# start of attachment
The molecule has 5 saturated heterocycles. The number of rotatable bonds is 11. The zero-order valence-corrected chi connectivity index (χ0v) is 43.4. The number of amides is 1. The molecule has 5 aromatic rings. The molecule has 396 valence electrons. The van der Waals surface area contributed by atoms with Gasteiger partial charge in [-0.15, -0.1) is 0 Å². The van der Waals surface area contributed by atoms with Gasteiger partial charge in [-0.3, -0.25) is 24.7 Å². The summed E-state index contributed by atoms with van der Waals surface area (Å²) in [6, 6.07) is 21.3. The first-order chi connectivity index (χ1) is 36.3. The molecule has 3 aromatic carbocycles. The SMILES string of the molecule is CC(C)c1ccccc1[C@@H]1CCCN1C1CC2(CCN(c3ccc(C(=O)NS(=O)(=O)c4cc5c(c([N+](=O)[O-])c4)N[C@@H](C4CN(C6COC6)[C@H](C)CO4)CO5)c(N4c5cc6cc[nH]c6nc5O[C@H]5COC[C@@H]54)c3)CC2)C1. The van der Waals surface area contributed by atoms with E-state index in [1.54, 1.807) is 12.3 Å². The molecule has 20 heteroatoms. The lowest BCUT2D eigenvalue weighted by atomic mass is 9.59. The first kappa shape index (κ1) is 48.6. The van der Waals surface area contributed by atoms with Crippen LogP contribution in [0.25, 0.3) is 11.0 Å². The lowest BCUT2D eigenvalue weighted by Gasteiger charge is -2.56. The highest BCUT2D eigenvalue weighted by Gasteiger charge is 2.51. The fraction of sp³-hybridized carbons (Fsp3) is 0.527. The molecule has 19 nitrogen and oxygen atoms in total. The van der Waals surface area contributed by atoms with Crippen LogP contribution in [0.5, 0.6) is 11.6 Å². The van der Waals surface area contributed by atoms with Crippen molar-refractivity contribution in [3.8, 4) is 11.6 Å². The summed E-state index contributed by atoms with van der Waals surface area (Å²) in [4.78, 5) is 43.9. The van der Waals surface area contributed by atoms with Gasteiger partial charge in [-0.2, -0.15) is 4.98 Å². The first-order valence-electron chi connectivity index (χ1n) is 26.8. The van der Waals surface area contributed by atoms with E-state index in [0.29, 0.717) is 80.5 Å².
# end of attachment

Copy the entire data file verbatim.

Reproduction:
The molecule has 5 saturated heterocycles. The number of rotatable bonds is 11. The zero-order valence-corrected chi connectivity index (χ0v) is 43.4. The number of amides is 1. The molecule has 5 aromatic rings. The molecule has 396 valence electrons. The van der Waals surface area contributed by atoms with Gasteiger partial charge in [-0.15, -0.1) is 0 Å². The van der Waals surface area contributed by atoms with Gasteiger partial charge in [-0.3, -0.25) is 24.7 Å². The summed E-state index contributed by atoms with van der Waals surface area (Å²) in [6, 6.07) is 21.3. The first-order chi connectivity index (χ1) is 36.3. The molecule has 3 aromatic carbocycles. The SMILES string of the molecule is CC(C)c1ccccc1[C@@H]1CCCN1C1CC2(CCN(c3ccc(C(=O)NS(=O)(=O)c4cc5c(c([N+](=O)[O-])c4)N[C@@H](C4CN(C6COC6)[C@H](C)CO4)CO5)c(N4c5cc6cc[nH]c6nc5O[C@H]5COC[C@@H]54)c3)CC2)C1. The van der Waals surface area contributed by atoms with E-state index in [1.54, 1.807) is 12.3 Å². The molecule has 20 heteroatoms. The lowest BCUT2D eigenvalue weighted by atomic mass is 9.59. The first kappa shape index (κ1) is 48.6. The van der Waals surface area contributed by atoms with Crippen LogP contribution in [0.25, 0.3) is 11.0 Å². The lowest BCUT2D eigenvalue weighted by Gasteiger charge is -2.56. The highest BCUT2D eigenvalue weighted by Gasteiger charge is 2.51. The fraction of sp³-hybridized carbons (Fsp3) is 0.527. The molecule has 19 nitrogen and oxygen atoms in total. The van der Waals surface area contributed by atoms with Crippen LogP contribution in [0.5, 0.6) is 11.6 Å². The van der Waals surface area contributed by atoms with Crippen molar-refractivity contribution in [3.8, 4) is 11.6 Å². The summed E-state index contributed by atoms with van der Waals surface area (Å²) in [4.78, 5) is 43.9. The van der Waals surface area contributed by atoms with Gasteiger partial charge in [-0.2, -0.15) is 4.98 Å². The first-order valence-electron chi connectivity index (χ1n) is 26.8. The van der Waals surface area contributed by atoms with E-state index in [0.29, 0.717) is 80.5 Å².